Israel has known all sorts of obsessions of religious politicians, from a ban on cows eating leaven for a month before Passover [to ensure the milk they produce during the holiday is kosher for Passover - jjg] to turning the clock back to Standard Time, its winter schedule, in the middle of the summer [so the Yom Kippur fast ends earlier - jjg]. But Slomiansky is the first religious politician to insist on subsidizing Israelis who shop on Shabbat.
The invaluable Thomas Edsall reports in his New York Times blog on a paper by an MIT economist, co-written with a Harvard political scientist and a French economist, that claims America can’t adopt more egalitarian social policies because it’s our “cut-throat capitalism” that allows countries like Sweden to have their “cuddly capitalism.” The idea is that America’s extreme system of rewarding innovation produces the forward motion that other economies live off of. They claim that factors like a strong safety net and unions reduce rewards and therefore discourage innovation, hurting everyone here and abroad.
Edsall wonders whether it’s true that Sweden and Denmark lack innovation. Ikea, anyone? I question whether America is more innovative now than it was in the 1950s and 1960s, when our safety net was stronger and unions were able to bargain for living wages. I also wonder whether our well-documented, radical increase in inequality can sustain a strong consumer base to keep our economy growing and innovating—that is, whether the growing impoverishment of the middle and lower classes won’t reduce the number of people able to buy stuff that the clever folks at the top invent and produce.
But there’s another aspect to inequality: It kills. Thursday’s Times reports on a new study that explores the growing gap in life expectancy between well-educated and poorly educated women. The Times headline focuses on the impact of joblessness. The study itself, which was conducted by a pair of sociologists at Harvard and the University of Wyoming, looked as well at the impact on death rates of unhealthy behavioral patterns among less educated Americans, including smoking, poor nutrition and access to health care. It found that the odds of dying any given year were 66% higher among women without a high school diploma than among those with a diploma between 2002 and 2006. It had risen from 37% between 1997 and 2001. In other words, the uneducated are dying faster than they used to.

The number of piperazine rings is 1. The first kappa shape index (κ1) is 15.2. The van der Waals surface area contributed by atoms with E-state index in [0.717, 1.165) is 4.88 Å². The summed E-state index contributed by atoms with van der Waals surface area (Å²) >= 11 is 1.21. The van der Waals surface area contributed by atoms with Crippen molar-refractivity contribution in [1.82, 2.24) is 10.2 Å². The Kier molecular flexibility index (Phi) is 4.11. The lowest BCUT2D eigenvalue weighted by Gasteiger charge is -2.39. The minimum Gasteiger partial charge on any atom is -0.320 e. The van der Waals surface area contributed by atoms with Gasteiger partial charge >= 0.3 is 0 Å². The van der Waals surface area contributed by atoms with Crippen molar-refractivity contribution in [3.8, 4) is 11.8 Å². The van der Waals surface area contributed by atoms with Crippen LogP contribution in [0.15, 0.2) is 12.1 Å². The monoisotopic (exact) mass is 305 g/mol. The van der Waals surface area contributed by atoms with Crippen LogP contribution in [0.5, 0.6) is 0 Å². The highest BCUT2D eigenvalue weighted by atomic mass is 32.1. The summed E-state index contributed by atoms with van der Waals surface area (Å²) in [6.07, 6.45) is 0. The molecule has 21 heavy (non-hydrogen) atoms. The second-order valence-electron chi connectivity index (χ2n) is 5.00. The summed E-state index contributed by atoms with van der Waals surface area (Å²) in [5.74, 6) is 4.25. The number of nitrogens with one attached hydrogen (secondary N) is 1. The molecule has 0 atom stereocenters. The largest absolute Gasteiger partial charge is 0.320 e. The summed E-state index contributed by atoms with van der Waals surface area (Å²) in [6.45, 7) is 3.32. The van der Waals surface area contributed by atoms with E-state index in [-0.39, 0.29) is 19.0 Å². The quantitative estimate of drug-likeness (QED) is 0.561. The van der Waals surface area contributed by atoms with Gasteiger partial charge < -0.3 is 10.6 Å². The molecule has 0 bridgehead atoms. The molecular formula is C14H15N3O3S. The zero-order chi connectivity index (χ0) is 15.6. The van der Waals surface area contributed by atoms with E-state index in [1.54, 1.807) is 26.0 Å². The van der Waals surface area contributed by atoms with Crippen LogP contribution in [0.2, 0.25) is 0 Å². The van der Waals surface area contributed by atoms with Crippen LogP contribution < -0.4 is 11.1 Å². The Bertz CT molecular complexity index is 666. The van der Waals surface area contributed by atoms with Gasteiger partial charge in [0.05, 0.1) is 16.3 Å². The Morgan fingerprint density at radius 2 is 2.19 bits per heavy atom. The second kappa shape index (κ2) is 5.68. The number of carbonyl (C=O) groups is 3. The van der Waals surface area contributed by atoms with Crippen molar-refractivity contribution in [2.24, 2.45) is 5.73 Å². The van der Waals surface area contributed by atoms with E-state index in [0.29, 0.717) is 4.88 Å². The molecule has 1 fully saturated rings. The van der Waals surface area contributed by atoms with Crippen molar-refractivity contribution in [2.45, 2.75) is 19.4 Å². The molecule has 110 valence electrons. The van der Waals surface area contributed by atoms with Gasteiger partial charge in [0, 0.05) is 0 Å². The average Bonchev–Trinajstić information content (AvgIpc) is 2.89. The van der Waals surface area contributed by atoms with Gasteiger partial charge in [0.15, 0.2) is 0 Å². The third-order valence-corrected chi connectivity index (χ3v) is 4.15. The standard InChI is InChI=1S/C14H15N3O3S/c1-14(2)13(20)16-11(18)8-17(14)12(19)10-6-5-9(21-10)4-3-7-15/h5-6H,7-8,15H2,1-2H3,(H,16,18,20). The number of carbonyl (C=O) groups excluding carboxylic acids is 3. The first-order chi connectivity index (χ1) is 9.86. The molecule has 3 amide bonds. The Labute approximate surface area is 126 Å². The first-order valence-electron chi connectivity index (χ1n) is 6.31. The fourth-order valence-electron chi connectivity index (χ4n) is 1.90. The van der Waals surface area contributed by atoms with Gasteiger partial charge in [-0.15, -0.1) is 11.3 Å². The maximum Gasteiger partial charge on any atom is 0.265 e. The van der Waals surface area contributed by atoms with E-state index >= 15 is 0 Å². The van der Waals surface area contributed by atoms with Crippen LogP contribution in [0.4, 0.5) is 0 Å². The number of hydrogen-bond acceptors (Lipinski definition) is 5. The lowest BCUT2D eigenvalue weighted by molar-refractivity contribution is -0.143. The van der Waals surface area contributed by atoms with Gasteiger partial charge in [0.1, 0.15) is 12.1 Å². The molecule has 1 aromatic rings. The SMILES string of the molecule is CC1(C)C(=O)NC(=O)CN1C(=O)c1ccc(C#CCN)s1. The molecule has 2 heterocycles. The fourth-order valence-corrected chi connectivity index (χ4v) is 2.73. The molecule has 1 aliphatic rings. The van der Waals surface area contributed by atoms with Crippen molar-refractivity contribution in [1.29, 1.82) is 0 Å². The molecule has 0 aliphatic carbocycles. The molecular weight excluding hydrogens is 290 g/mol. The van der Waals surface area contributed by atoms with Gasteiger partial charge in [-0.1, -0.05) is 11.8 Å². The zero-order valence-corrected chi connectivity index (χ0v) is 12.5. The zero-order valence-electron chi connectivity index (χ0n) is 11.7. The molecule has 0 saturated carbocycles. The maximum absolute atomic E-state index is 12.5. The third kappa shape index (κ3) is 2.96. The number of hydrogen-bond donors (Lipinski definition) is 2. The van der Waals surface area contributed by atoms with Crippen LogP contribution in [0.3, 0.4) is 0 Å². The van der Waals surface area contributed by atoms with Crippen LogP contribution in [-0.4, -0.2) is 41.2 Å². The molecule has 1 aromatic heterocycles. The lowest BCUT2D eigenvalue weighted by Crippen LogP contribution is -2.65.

The impact of unemployment on life expectancy has been the subject of several studies in recent years. One study published in the Quarterly Journal of Economics in August 2009, conducted by a pair of economists from Columbia University and the Chicago Federal Reserve, studied Social Security statistics in Pennsylvania over a 15 year period and found that
for high-seniority male workers, mortality rates in the year after displacement are 50%–100% higher than would otherwise have been expected. The effect on mortality hazards declines sharply over time, but even twenty years after displacement, we estimate a 10%–15% increase in annual death hazards. If such increases were sustained indefinitely, they would imply a loss in life expectancy of 1.0–1.5 years for a worker displaced at age forty.
A funny thing happened to Israeli figurehead president Shimon Peres on his way to the World Economic Forum. Scheduled to address a gathering of Middle Eastern political and business leaders at a Jordanian Dead Sea conference center on Sunday evening, the 89-year-old elder statesman came under furious attack from Likud cabinet ministers Sunday afternoon for reportedly intending to endorse Israeli withdrawal to its pre-1967 borders.
The funny thing is, he didn’t say it. What he did say was that the Palestinians should return to the negotiating table to settle their disputes with Israel. Even funnier, the attacks kept coming afterwards, undeterred.
Peres was the closing speaker at the three-day conference, preceded by Secretary of State John Kerry and Palestinian Authority leader Mahmoud Abbas. Before his departure for Jordan, Maariv reported that Peres would declare (I’m translating from the Hebrew, as no English version has been published): “Israel wants peace. There is a clear majority among us that favors a diplomatic solution under the framework of two states for two peoples, along the 1967 lines, with agreed and equal border adjustments. Israel longs for peace.”
The Maariv report, by the respected, conservative-leaning journalist Shalom Yerushalmi, also said that Peres had discussed his speech earlier with Prime Minister Benjamin Netanyahu, who was in accord with his plans. Yerushalmi noted that Peres’s audience at the King Hussein Convention Center would include the president of Libya, the prime minister of Iraq and senior ministers from Saudi Arabia, Pakistan, Turkey, the Gulf states and others. The report said Peres would endorse the Arab Peace Initiative and say to Abbas, “I am your partner and you are my partner. Let’s bring peace.”
Responding to the Maariv account, international relations minister Yuval Steinitz told reporters on his way into a Sunday afternoon cabinet meeting: “I didn’t know that Peres wants to be the government spokesman. Government decisions are decided by the cabinet.”